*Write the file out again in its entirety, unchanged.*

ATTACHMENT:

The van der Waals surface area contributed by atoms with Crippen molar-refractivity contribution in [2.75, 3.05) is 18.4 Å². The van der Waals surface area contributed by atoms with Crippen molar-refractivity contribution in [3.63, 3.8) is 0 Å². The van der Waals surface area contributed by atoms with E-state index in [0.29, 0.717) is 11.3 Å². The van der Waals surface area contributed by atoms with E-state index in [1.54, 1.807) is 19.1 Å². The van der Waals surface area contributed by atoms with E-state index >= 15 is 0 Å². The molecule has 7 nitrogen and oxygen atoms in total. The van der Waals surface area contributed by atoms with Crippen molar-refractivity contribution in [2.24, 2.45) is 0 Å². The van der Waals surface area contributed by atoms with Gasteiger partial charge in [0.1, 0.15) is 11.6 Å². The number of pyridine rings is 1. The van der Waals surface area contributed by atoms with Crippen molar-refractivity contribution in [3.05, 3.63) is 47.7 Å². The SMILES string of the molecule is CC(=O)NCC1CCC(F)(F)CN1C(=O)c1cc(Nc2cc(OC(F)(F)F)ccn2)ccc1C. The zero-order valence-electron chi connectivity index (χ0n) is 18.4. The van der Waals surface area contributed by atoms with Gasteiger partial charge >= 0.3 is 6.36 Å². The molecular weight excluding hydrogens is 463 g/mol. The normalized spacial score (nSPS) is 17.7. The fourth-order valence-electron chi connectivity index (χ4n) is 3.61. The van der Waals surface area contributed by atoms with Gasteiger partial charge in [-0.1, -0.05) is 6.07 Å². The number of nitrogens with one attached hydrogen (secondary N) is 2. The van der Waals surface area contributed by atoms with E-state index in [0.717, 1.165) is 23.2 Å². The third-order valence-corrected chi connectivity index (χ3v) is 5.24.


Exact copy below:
The van der Waals surface area contributed by atoms with Crippen molar-refractivity contribution in [2.75, 3.05) is 18.4 Å². The van der Waals surface area contributed by atoms with Crippen molar-refractivity contribution in [3.63, 3.8) is 0 Å². The van der Waals surface area contributed by atoms with E-state index in [0.29, 0.717) is 11.3 Å². The van der Waals surface area contributed by atoms with E-state index in [1.54, 1.807) is 19.1 Å². The van der Waals surface area contributed by atoms with E-state index >= 15 is 0 Å². The molecule has 7 nitrogen and oxygen atoms in total. The van der Waals surface area contributed by atoms with Crippen molar-refractivity contribution in [2.24, 2.45) is 0 Å². The van der Waals surface area contributed by atoms with Gasteiger partial charge in [0.1, 0.15) is 11.6 Å². The number of pyridine rings is 1. The van der Waals surface area contributed by atoms with Crippen molar-refractivity contribution in [3.05, 3.63) is 47.7 Å². The SMILES string of the molecule is CC(=O)NCC1CCC(F)(F)CN1C(=O)c1cc(Nc2cc(OC(F)(F)F)ccn2)ccc1C. The zero-order valence-electron chi connectivity index (χ0n) is 18.4. The van der Waals surface area contributed by atoms with Gasteiger partial charge >= 0.3 is 6.36 Å². The molecular weight excluding hydrogens is 463 g/mol. The normalized spacial score (nSPS) is 17.7. The fourth-order valence-electron chi connectivity index (χ4n) is 3.61. The van der Waals surface area contributed by atoms with Gasteiger partial charge in [-0.1, -0.05) is 6.07 Å². The number of nitrogens with one attached hydrogen (secondary N) is 2. The van der Waals surface area contributed by atoms with E-state index in [0.717, 1.165) is 23.2 Å². The third-order valence-corrected chi connectivity index (χ3v) is 5.24.